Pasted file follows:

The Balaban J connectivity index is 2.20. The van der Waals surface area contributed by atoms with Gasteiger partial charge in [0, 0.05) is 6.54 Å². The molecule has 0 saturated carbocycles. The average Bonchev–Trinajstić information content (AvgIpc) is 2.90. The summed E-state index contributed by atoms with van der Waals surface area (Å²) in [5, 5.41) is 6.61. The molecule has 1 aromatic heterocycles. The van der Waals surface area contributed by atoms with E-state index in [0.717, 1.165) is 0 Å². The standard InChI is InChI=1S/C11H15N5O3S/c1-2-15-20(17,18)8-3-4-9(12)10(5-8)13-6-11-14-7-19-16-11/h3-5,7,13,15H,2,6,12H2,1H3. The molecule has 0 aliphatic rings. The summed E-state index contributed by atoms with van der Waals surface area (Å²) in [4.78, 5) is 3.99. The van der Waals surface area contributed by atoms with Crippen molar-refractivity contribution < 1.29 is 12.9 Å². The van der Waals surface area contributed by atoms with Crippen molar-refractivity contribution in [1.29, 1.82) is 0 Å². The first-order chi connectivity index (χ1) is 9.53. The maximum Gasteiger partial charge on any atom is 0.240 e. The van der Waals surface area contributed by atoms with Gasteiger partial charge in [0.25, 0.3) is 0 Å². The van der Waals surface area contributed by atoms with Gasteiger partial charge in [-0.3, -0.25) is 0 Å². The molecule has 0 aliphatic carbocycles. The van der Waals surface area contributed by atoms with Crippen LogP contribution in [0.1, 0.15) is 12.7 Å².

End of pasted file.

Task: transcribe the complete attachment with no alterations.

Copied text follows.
The Balaban J connectivity index is 2.20. The van der Waals surface area contributed by atoms with Gasteiger partial charge in [0, 0.05) is 6.54 Å². The molecule has 0 saturated carbocycles. The average Bonchev–Trinajstić information content (AvgIpc) is 2.90. The summed E-state index contributed by atoms with van der Waals surface area (Å²) in [5, 5.41) is 6.61. The molecule has 1 aromatic heterocycles. The van der Waals surface area contributed by atoms with E-state index in [0.717, 1.165) is 0 Å². The standard InChI is InChI=1S/C11H15N5O3S/c1-2-15-20(17,18)8-3-4-9(12)10(5-8)13-6-11-14-7-19-16-11/h3-5,7,13,15H,2,6,12H2,1H3. The molecule has 0 aliphatic rings. The summed E-state index contributed by atoms with van der Waals surface area (Å²) in [4.78, 5) is 3.99. The van der Waals surface area contributed by atoms with Crippen molar-refractivity contribution < 1.29 is 12.9 Å². The van der Waals surface area contributed by atoms with Crippen molar-refractivity contribution in [1.29, 1.82) is 0 Å². The first-order chi connectivity index (χ1) is 9.53. The maximum Gasteiger partial charge on any atom is 0.240 e. The van der Waals surface area contributed by atoms with Gasteiger partial charge in [0.25, 0.3) is 0 Å². The van der Waals surface area contributed by atoms with Gasteiger partial charge in [-0.3, -0.25) is 0 Å². The molecule has 0 aliphatic carbocycles. The van der Waals surface area contributed by atoms with Crippen LogP contribution in [0.1, 0.15) is 12.7 Å².